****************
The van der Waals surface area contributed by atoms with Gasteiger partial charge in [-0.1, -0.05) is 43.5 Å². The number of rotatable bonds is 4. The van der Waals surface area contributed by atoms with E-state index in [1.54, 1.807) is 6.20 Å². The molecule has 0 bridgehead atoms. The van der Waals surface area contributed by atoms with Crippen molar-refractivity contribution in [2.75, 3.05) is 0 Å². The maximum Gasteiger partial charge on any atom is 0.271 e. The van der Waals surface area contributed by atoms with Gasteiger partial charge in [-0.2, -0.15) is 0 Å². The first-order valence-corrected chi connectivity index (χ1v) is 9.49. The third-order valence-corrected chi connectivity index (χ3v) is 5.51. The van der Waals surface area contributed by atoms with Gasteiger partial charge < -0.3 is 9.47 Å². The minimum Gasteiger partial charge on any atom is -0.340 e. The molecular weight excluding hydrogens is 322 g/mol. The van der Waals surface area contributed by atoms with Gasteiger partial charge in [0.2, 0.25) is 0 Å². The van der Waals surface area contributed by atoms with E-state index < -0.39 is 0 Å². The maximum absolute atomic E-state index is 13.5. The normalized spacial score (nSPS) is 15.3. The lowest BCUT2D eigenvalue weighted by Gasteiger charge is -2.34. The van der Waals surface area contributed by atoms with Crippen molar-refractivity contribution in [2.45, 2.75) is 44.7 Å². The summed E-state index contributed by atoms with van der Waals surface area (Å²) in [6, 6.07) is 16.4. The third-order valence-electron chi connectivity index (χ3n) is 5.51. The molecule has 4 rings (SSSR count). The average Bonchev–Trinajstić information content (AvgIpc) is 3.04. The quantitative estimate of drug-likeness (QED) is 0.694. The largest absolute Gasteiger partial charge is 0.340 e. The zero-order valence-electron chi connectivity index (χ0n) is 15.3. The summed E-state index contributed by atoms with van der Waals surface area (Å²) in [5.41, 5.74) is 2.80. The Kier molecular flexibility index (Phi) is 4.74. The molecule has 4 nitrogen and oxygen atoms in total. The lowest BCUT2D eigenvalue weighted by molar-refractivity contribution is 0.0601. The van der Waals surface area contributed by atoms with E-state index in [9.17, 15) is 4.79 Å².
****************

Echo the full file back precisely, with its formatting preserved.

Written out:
The van der Waals surface area contributed by atoms with Gasteiger partial charge in [-0.1, -0.05) is 43.5 Å². The number of rotatable bonds is 4. The van der Waals surface area contributed by atoms with E-state index in [1.54, 1.807) is 6.20 Å². The molecule has 0 bridgehead atoms. The van der Waals surface area contributed by atoms with Crippen molar-refractivity contribution in [2.75, 3.05) is 0 Å². The maximum Gasteiger partial charge on any atom is 0.271 e. The van der Waals surface area contributed by atoms with Gasteiger partial charge in [-0.2, -0.15) is 0 Å². The first-order valence-corrected chi connectivity index (χ1v) is 9.49. The third-order valence-corrected chi connectivity index (χ3v) is 5.51. The van der Waals surface area contributed by atoms with Gasteiger partial charge < -0.3 is 9.47 Å². The minimum Gasteiger partial charge on any atom is -0.340 e. The molecular weight excluding hydrogens is 322 g/mol. The van der Waals surface area contributed by atoms with Gasteiger partial charge in [0.2, 0.25) is 0 Å². The van der Waals surface area contributed by atoms with E-state index < -0.39 is 0 Å². The maximum absolute atomic E-state index is 13.5. The normalized spacial score (nSPS) is 15.3. The lowest BCUT2D eigenvalue weighted by Gasteiger charge is -2.34. The van der Waals surface area contributed by atoms with Crippen molar-refractivity contribution in [2.45, 2.75) is 44.7 Å². The summed E-state index contributed by atoms with van der Waals surface area (Å²) in [6, 6.07) is 16.4. The third-order valence-electron chi connectivity index (χ3n) is 5.51. The molecule has 4 rings (SSSR count). The average Bonchev–Trinajstić information content (AvgIpc) is 3.04. The quantitative estimate of drug-likeness (QED) is 0.694. The largest absolute Gasteiger partial charge is 0.340 e. The zero-order valence-electron chi connectivity index (χ0n) is 15.3. The summed E-state index contributed by atoms with van der Waals surface area (Å²) in [5.41, 5.74) is 2.80. The Kier molecular flexibility index (Phi) is 4.74. The molecule has 4 nitrogen and oxygen atoms in total. The lowest BCUT2D eigenvalue weighted by molar-refractivity contribution is 0.0601. The van der Waals surface area contributed by atoms with E-state index in [9.17, 15) is 4.79 Å².